01fbf42c 50232d68 System_ServiceModel_ni!System.ServiceModel.Dispatcher.ChannelHandler.OnAsyncReceiveComplete(System.IAsyncResult)+0x41

01fbf42c 50904501 SMDiagnostics_ni!System.ServiceModel.Diagnostics.Utility+AsyncThunk.UnhandledExceptionFrame(System.IAsyncResult)+0x28

01fbf468 50992b36 System_ServiceModel_ni!System.ServiceModel.AsyncResult.Complete(Boolean)+0xb1

01fbf4d8 50992215 System_ServiceModel_ni!System.ServiceModel.Channels.InputQueue`1+AsyncQueueReader[[System.__Canon, mscorlib]].Set(Item<System.__Canon>)+0x46

01fbf4d8 50991ffb System_ServiceModel_ni!System.ServiceModel.Channels.InputQueue`1[[System.__Canon, mscorlib]].EnqueueAndDispatch(Item<System.__Canon>, Boolean)+0x1f5

00000000 5091d7e5 System_ServiceModel_ni!System.ServiceModel.Channels.InputQueue`1[[System.__Canon, mscorlib]].EnqueueAndDispatch(System.__Canon, System.ServiceModel.Channels.ItemDequeuedCallback, Boolean)+0x6b

00000001 50977b7e System_ServiceModel_ni!System.ServiceModel.Channels.SingletonChannelAcceptor`3[[System.__Canon, mscorlib],[System.__Canon, mscorlib],[System.__Canon, mscorlib]].Enqueue(System.__Canon, System.ServiceModel.Channels.ItemDequeuedCallback, Boolean)+0x75

01fbf570 5094f396 System_ServiceModel_ni!System.ServiceModel.Channels.HttpChannelListener.HttpContextReceived(System.ServiceModel.Channels.HttpRequestContext, System.ServiceModel.Channels.ItemDequeuedCallback)+0x1ce

01fbf5b8 5094e4cf System_ServiceModel_ni!System.ServiceModel.Activation.HostedHttpTransportManager.HttpContextReceived(System.ServiceModel.Activation.HostedHttpRequestAsyncResult)+0xc6

0216803c 5094defd System_ServiceModel_ni!System.ServiceModel.Activation.HostedHttpRequestAsyncResult.HandleRequest()+0xdb

01fbf60c 5094dea5 System_ServiceModel_ni!System.ServiceModel.Activation.HostedHttpRequestAsyncResult.BeginRequest()+0x19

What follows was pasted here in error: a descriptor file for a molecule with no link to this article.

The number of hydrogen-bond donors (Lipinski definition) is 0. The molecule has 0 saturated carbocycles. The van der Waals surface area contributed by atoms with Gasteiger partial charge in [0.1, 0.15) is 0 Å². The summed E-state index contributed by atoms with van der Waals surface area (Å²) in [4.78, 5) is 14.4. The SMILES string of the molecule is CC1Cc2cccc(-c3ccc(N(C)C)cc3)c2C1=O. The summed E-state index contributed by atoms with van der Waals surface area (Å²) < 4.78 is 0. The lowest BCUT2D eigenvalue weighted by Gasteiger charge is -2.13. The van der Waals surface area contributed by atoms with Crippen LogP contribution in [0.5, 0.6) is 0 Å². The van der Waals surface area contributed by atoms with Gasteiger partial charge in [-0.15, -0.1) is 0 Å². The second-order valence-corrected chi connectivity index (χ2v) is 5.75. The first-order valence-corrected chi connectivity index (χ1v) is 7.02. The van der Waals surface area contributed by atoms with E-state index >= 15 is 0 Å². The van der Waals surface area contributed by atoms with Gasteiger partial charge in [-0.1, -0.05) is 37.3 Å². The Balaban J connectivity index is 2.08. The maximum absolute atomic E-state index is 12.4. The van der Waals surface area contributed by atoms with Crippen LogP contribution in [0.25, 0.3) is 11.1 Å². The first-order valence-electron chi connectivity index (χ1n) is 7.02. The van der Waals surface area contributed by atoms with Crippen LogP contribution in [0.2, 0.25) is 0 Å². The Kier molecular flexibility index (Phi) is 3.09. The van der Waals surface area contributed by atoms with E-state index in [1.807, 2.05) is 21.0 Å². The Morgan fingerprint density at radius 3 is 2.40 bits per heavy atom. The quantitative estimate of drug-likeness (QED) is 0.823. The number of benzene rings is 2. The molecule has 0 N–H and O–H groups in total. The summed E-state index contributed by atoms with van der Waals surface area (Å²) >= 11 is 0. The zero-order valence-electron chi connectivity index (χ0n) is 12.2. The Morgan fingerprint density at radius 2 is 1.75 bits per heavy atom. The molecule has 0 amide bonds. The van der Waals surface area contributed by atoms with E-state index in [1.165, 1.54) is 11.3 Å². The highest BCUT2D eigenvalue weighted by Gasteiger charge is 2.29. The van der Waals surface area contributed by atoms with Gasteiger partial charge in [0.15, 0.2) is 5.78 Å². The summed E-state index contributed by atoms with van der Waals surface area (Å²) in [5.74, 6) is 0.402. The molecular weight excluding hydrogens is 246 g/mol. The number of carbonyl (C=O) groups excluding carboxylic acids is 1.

01fbf638 50903be6 System_ServiceModel_ni!System.ServiceModel.Activation.HostedHttpRequestAsyncResult.OnBeginRequest(System.Object)+0x29

01fbf674 50903b26 System_ServiceModel_ni!System.ServiceModel.Channels.IOThreadScheduler+CriticalHelper+WorkItem.Invoke2()+0x36

01fbf688 50903ab5 System_ServiceModel_ni!System.ServiceModel.Channels.IOThreadScheduler+CriticalHelper+WorkItem.Invoke()+0x4a

01fbf6bc 5090390f System_ServiceModel_ni!System.ServiceModel.Channels.IOThreadScheduler+CriticalHelper.ProcessCallbacks()+0x185

01fbf6e8 5090388b System_ServiceModel_ni!System.ServiceModel.Channels.IOThreadScheduler+CriticalHelper.CompletionCallback(System.Object)+0x6f

01fbf720 50232e1f System_ServiceModel_ni!System.ServiceModel.Channels.IOThreadScheduler+CriticalHelper+ScheduledOverlapped.IOCallback(UInt32, UInt32, System.Threading.NativeOverlapped*)+0xf

01fbf720 79405534 SMDiagnostics_ni!System.ServiceModel.Diagnostics.Utility+IOCompletionThunk.UnhandledExceptionFrame(UInt32, UInt32, System.Threading.NativeOverlapped*)+0x2f

01fbf744 79e7c74b mscorlib_ni!System.Threading._IOCompletionCallback.PerformIOCompletionCallback(UInt32, UInt32, System.Threading.NativeOverlapped*)+0x60

01fbf758 79e7c6cc mscorwks!LogHelp_TerminateOnAssert+0x3433

01fbf7d8 79f00eca mscorwks!LogHelp_TerminateOnAssert+0x33b4

01fbf7f8 79f00e75 mscorwks!GetCLRFunction+0x1de16

 

Why is this? Is this a scalability issue for WCF? I will explain this below.

Asynchronous Request Processing

One of the most significant pieces for WCF is that it is highly asynchronous from bottom to top for the whole channel stack and the programming model. The advantage is apparent: applications have high flexibility by issuing operations asynchronously, doing some other stuff in parallel, and coming back to handle the completed operations once they are completed. This is also scalable when the asynchronous operations are I/O bound so that you do not need to hold extra threads to wait for operation completions.

ASP.NET also supports asynchronous request processing mechanisms through IHttpModule and IHttpAsyncHandler. With these interfaces, ASP.NET can push many concurrent requests up to the layers which have such asynchronous implementations. In this way, the whole stack need a small number of threads to process a large number of concurrent requests given appropriate queuing for the requests.

However, this also exposes a memory problem when this is on IIS 6.0. When there is unlimited number of incoming requests, all of the requests would be pushed up by ASP.NET to upper layers and it would cause significant memory consumption. Thus it would cause the server to be unavailable to do its work correctly.